Rutland:Clements, Dalby, Osbourne, Durance, Smith,Christian, Royce, Richardson,Oakham, Dewey,Newbold,Cox,Chamberlaine,Brow, Cooper, Bloodworth,Clarke
Durham/Yorks:Woodend, Watson,Parker, Dowser
Suffolk/Norfolk:Groom, Coleman, Kemp, Barnard, Alden,Blomfield,Smith,Howes,Knight,Kett,Fryston
Lincolnshire:Clements, Woodend

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Offline PurpleOwl333

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Re: Marriage & Bigamy
« Reply #11 on: Sunday 04 February 18 18:16 GMT (UK) »
Of course convicts which were transported often married again and for some very quickly even though they were already married with children 'back home'

Interesting, I hadn't even thought about convicts!

Offline iluleah

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Re: Marriage & Bigamy
« Reply #12 on: Sunday 04 February 18 18:40 GMT (UK) »
Divorce until recently was too expensive for the majority of people, also generally a male dominated 'event' as in only a male could divorce his wife, not the other way around.

On the 1911 census it states 'years married' of the couple, one set of my great grandparents it says '22yrs' researching back trying to find a marriage for them based on where they lived ( three different counties) over the years I could never find a marriage, what I 'thought' I found was an earlier census mistake on her given name, but then found a marriage...so great grand dad was married  to someone else and 'played away', 1st wife returned to her home county and great grandma moved in along with new baby and they continued to have children. It was only when I was looking at the parish records for their child's marriages I came across their own marriage 24yrs AFTER they claimed they were already married and 2 months after his first wife died.
Leicestershire:Chamberlain, Dakin, Wilkinson, Moss, Cook, Welland, Dobson, Roper,Palfreman, Squires, Hames, Goddard, Topliss, Twells,Bacon.
Northamps:Sykes, Harris, Rice,Knowles.
Rutland:Clements, Dalby, Osbourne, Durance, Smith,Christian, Royce, Richardson,Oakham, Dewey,Newbold,Cox,Chamberlaine,Brow, Cooper, Bloodworth,Clarke
Durham/Yorks:Woodend, Watson,Parker, Dowser
Suffolk/Norfolk:Groom, Coleman, Kemp, Barnard, Alden,Blomfield,Smith,Howes,Knight,Kett,Fryston
Lincolnshire:Clements, Woodend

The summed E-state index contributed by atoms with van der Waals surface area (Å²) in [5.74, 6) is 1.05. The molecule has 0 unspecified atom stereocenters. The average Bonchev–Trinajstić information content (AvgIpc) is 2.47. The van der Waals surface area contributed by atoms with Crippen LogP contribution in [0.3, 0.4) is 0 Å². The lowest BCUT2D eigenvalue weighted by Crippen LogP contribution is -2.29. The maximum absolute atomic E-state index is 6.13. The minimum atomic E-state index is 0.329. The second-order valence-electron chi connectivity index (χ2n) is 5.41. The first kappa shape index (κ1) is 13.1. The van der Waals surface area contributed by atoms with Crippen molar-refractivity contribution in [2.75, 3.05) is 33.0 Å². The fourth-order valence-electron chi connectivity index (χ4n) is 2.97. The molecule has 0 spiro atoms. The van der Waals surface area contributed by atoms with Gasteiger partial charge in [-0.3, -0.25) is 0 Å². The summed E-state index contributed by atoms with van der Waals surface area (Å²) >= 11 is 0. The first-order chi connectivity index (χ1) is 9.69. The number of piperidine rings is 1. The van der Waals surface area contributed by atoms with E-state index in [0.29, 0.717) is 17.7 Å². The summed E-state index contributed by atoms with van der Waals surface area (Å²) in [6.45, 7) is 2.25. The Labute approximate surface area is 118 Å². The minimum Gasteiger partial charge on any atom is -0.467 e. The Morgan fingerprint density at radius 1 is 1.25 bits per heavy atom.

Offline PurpleOwl333

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Re: Marriage & Bigamy
« Reply #13 on: Sunday 04 February 18 19:37 GMT (UK) »
Divorce until recently was too expensive for the majority of people, also generally a male dominated 'event' as in only a male could divorce his wife, not the other way around.

Yes, from an economic perspective it's easy to understand why many didn't officially divorce. I've been trying to find my own parent's divorce papers and was shocked to see on the gov website https://www.gov.uk/divorce/file-for-divorce that it now costs 550 to start the application for a divorce!  :o

On the 1911 census it states 'years married' of the couple, one set of my great grandparents it says '22yrs' researching back trying to find a marriage for them based on where they lived ( three different counties) over the years I could never find a marriage, what I 'thought' I found was an earlier census mistake on her given name, but then found a marriage...so great grand dad was married  to someone else and 'played away', 1st wife returned to her home county and great grandma moved in along with new baby and they continued to have children. It was only when I was looking at the parish records for their child's marriages I came across their own marriage 24yrs AFTER they claimed they were already married and 2 months after his first wife died.

Wow, good detective skills you have! Isn't it interesting how we can understand so much more about our ancestors based on the decisions they made to marry or not and even when.  It's interesting also to read Judge's remarks on court cases concerning bigamy such as this one https://search.findmypast.co.uk/bna/viewarticle?id=bl%2f0000250%2f19200924%2f136 where the judge describes the lady concerned as "Living a life of most vicious immorality," and this was in the Roaring or Golden Age 1920's!  I was never interested in history at school, but I have to say researching my family tree has me quite hooked on it!